Returning to the tunnel, I continue to a junction, at which point I see a small person run away, and am compelled to pursue him. As a means of forcing the reader to go a certain way, 'you follow the strange figure' isn't actually a whole lot better than 'you take the turning because I say you do'. But it's preferable to 'you enter the room and trigger the trap because you opened the door', which crops up in at least two parts of this book.

The next door I see does not lead to either of those instances. It doesn't lead to anything good, either, so I ignore it. Further along the tunnel I find (well, fall over) a pile of rocks with a sword under it. It's the kind of sword that can harm beings which are only harmed by magical weapons (so I could have just said 'magic sword', except that up until now 'magic sword' has generally meant a Skill or Attack Strength bonus, and this one provides no bonus).

Further on I find a door that has been boarded up, so I prise off the boards and enter the room behind the door. It 'has not been entered for years', which is odd, as the key that can be acquired in here is essential for getting through to the end of the adventure, but it was only a year ago that someone beat the original Deathtrap Dungeon, so the key must have been hidden here before the radical redesign of the dungeon that introduced the door it unlocks. This is far more baffling than the riddle which must be solved to acquire the key (though my schoolfriend Nick, who went for every wrong answer suggested in the book before getting it right through process of elimination would disagree about how easy the riddle is).

Once I have the key, I go back to the tunnel. The next door does lead to one of those 'you opened it, you walk into the trap' situations, so I avoid it and carry on to the next junction. One door is visible, so I approach it and go through. This leads to the chamber of the Liche Queen, who offers me her gauntlet of pain. Well, 'offers' in the sense of threatening to kill me unless I put it on. So I accept the challenge, and succeed at the Skill roll to resist the effect (not a foregone conclusion this time, as it's on three dice). Alas, even beating the ordeal costs 3 Stamina points, and the lack of healing available between the Coldclaw's cave and here means that that's more Stamina than I have. Funnily enough (only I'm not laughing), the text does not say 'if you survive' or words to that effect after describing the Stamina loss, so apparently the Liche Queen watches me drop down dead, and approvingly throws me her gold ring.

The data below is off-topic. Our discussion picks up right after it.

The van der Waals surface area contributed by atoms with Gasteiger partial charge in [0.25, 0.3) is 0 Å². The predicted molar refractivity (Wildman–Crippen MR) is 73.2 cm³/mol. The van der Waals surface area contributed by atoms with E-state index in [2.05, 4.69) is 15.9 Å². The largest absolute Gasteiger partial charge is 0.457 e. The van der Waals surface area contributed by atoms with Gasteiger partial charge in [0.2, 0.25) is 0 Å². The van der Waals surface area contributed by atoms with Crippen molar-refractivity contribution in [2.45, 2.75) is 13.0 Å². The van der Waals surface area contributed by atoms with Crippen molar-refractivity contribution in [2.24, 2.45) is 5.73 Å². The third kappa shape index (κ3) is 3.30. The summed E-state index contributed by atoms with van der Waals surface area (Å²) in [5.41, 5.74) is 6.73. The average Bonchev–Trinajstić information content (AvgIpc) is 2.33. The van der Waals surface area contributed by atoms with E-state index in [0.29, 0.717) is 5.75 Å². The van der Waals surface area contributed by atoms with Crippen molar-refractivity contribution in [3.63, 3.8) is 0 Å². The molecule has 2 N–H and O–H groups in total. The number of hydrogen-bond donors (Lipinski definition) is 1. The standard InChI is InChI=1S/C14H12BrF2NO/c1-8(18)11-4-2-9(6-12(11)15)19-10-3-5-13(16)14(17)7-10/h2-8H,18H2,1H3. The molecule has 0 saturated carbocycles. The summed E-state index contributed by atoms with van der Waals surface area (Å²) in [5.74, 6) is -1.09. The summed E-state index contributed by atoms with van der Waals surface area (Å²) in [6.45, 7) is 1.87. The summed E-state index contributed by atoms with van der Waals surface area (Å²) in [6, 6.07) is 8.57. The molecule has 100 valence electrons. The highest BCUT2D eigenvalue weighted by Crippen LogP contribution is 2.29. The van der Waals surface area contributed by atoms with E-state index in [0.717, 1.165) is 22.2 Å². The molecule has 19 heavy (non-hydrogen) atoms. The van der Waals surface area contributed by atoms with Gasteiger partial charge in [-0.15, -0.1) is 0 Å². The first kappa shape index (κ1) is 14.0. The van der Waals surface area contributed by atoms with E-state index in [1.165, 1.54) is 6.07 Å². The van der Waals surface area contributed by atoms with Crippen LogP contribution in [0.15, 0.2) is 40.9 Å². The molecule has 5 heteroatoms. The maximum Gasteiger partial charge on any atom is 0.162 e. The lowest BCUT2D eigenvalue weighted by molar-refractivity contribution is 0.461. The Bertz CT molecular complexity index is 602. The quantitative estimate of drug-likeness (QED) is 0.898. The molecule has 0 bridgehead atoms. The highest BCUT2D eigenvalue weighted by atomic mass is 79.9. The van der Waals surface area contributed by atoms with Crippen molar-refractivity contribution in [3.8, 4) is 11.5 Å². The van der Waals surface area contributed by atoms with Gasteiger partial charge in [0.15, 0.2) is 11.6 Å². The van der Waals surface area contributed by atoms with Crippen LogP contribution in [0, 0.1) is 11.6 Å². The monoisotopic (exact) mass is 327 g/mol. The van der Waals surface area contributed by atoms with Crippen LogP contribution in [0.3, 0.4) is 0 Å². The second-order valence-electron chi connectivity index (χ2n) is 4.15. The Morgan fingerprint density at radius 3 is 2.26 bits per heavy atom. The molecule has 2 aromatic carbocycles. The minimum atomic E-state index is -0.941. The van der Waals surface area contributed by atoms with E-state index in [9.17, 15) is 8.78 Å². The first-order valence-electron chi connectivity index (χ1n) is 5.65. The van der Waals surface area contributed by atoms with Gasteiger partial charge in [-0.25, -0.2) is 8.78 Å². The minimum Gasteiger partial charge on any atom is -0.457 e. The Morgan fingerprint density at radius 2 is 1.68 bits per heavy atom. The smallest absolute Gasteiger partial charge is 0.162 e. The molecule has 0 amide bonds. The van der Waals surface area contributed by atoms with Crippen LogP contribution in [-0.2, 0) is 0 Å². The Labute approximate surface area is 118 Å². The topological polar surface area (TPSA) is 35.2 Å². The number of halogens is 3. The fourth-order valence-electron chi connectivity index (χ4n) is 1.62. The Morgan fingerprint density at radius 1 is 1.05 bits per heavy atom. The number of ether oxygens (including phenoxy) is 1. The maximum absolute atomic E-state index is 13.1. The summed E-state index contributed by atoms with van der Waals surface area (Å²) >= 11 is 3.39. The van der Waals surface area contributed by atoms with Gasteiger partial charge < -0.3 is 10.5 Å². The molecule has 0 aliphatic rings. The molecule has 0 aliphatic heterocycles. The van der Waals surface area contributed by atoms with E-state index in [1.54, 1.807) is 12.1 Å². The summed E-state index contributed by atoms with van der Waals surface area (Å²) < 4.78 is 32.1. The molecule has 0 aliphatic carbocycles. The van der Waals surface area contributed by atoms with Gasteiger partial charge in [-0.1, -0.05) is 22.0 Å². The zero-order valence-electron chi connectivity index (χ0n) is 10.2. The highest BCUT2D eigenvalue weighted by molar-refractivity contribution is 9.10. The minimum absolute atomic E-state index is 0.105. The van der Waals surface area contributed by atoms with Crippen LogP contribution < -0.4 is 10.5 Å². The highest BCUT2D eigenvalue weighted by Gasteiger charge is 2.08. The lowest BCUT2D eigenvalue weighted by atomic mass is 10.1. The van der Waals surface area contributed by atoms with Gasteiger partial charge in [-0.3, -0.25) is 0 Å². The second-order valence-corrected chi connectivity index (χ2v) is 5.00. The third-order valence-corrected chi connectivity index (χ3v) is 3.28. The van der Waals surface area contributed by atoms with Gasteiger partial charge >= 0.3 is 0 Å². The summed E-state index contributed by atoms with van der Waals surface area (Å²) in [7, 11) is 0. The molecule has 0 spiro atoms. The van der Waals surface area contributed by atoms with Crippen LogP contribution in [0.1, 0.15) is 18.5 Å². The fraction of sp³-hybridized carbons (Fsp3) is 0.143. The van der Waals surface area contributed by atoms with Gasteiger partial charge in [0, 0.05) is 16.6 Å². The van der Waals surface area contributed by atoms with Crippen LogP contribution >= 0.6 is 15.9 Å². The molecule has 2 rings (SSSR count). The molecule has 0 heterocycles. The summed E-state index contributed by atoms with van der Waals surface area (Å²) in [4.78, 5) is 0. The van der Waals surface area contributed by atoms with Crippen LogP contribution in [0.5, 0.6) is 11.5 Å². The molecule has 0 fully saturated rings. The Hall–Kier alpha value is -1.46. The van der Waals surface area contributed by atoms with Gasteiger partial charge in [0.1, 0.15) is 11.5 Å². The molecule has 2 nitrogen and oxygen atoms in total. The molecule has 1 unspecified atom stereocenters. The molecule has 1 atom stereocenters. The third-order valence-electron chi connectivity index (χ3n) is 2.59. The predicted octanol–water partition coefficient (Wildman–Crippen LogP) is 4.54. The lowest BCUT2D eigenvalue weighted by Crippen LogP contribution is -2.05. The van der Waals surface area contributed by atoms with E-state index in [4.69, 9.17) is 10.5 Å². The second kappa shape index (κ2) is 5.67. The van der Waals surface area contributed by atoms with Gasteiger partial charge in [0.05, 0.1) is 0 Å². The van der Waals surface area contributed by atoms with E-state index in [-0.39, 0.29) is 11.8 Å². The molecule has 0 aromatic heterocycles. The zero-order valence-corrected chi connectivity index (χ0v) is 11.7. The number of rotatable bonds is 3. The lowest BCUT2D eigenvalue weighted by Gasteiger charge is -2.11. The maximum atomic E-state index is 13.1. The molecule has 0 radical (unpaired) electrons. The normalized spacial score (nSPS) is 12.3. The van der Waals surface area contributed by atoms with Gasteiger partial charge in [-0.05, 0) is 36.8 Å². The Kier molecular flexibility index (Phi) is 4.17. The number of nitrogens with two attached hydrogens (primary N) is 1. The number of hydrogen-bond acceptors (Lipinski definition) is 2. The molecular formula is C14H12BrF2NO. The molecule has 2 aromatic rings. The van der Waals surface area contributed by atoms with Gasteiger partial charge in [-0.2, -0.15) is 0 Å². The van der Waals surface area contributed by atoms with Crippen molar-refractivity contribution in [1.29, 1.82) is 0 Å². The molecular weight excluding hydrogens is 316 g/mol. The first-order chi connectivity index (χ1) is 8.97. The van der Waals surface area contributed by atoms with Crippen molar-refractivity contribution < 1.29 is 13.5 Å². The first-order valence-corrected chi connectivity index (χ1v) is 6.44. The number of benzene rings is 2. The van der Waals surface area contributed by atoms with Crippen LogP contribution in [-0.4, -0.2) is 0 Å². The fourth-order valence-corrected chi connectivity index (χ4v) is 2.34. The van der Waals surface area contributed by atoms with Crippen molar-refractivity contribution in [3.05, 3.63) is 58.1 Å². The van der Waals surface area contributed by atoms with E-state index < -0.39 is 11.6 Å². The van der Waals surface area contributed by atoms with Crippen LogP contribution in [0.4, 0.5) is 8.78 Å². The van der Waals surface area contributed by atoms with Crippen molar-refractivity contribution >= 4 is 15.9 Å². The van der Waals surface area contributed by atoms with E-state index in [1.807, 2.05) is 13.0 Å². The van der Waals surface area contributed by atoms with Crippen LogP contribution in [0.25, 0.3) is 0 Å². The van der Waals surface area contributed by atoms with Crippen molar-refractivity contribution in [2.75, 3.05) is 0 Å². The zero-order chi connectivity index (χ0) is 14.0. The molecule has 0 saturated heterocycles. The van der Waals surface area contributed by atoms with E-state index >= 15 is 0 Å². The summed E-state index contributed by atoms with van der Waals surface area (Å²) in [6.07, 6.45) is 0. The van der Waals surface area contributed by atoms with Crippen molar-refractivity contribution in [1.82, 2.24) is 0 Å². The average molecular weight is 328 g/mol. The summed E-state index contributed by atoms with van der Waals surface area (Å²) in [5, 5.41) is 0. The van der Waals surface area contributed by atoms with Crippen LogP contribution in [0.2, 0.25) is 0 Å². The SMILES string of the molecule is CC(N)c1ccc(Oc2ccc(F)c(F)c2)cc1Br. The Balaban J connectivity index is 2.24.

So, after all that I wound up dying in exactly the same place as I did during my previous playthrough. But for a different reason. The other write-up also contains some quips, anecdotes and musings that I chose not to repeat here (one of which has acquired unpleasant associations in the light of some news that came out since I wrote it), so you may want to read it even though the plot is identical.